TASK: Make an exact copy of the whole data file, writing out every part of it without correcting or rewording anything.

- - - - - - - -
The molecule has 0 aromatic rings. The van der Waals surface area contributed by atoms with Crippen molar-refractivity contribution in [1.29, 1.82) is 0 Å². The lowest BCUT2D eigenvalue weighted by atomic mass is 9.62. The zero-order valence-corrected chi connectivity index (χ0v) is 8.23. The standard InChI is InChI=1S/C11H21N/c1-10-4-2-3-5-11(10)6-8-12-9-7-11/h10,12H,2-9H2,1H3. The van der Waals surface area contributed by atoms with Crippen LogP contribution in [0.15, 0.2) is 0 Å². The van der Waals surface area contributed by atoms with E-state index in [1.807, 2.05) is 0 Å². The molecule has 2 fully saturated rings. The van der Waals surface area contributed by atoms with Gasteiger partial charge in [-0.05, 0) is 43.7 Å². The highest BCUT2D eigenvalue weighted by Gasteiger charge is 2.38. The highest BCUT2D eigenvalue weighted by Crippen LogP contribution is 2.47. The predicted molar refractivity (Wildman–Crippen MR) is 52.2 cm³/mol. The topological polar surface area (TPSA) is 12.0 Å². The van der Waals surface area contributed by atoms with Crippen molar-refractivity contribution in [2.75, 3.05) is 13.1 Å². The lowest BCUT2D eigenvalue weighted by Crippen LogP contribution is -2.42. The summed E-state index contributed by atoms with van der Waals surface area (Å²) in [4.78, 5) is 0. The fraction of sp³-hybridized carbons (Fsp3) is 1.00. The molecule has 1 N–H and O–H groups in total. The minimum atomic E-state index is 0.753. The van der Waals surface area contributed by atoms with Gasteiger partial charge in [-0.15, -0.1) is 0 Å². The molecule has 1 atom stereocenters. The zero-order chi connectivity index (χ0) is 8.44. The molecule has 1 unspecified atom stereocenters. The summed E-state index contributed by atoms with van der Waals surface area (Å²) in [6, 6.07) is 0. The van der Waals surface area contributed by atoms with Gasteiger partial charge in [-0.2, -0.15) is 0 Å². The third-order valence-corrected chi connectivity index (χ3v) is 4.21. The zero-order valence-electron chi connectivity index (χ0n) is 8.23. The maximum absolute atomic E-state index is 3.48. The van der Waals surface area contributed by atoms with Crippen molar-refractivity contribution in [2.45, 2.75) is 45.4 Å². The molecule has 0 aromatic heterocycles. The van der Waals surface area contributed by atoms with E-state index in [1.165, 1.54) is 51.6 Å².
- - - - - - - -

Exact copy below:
The molecule has 0 aromatic rings. The van der Waals surface area contributed by atoms with Crippen molar-refractivity contribution in [1.29, 1.82) is 0 Å². The lowest BCUT2D eigenvalue weighted by atomic mass is 9.62. The zero-order valence-corrected chi connectivity index (χ0v) is 8.23. The standard InChI is InChI=1S/C11H21N/c1-10-4-2-3-5-11(10)6-8-12-9-7-11/h10,12H,2-9H2,1H3. The van der Waals surface area contributed by atoms with Crippen LogP contribution in [0.15, 0.2) is 0 Å². The van der Waals surface area contributed by atoms with E-state index in [1.807, 2.05) is 0 Å². The molecule has 2 fully saturated rings. The van der Waals surface area contributed by atoms with Gasteiger partial charge in [-0.05, 0) is 43.7 Å². The highest BCUT2D eigenvalue weighted by Gasteiger charge is 2.38. The highest BCUT2D eigenvalue weighted by Crippen LogP contribution is 2.47. The predicted molar refractivity (Wildman–Crippen MR) is 52.2 cm³/mol. The topological polar surface area (TPSA) is 12.0 Å². The van der Waals surface area contributed by atoms with Crippen molar-refractivity contribution in [2.75, 3.05) is 13.1 Å². The lowest BCUT2D eigenvalue weighted by Crippen LogP contribution is -2.42. The summed E-state index contributed by atoms with van der Waals surface area (Å²) in [4.78, 5) is 0. The fraction of sp³-hybridized carbons (Fsp3) is 1.00. The molecule has 1 N–H and O–H groups in total. The minimum atomic E-state index is 0.753. The van der Waals surface area contributed by atoms with Gasteiger partial charge in [-0.15, -0.1) is 0 Å². The molecule has 1 atom stereocenters. The zero-order chi connectivity index (χ0) is 8.44. The molecule has 1 unspecified atom stereocenters. The summed E-state index contributed by atoms with van der Waals surface area (Å²) in [6, 6.07) is 0. The van der Waals surface area contributed by atoms with Gasteiger partial charge in [-0.2, -0.15) is 0 Å². The third-order valence-corrected chi connectivity index (χ3v) is 4.21. The zero-order valence-electron chi connectivity index (χ0n) is 8.23. The maximum absolute atomic E-state index is 3.48. The van der Waals surface area contributed by atoms with Crippen molar-refractivity contribution in [2.45, 2.75) is 45.4 Å². The molecule has 0 aromatic heterocycles. The van der Waals surface area contributed by atoms with E-state index in [1.165, 1.54) is 51.6 Å².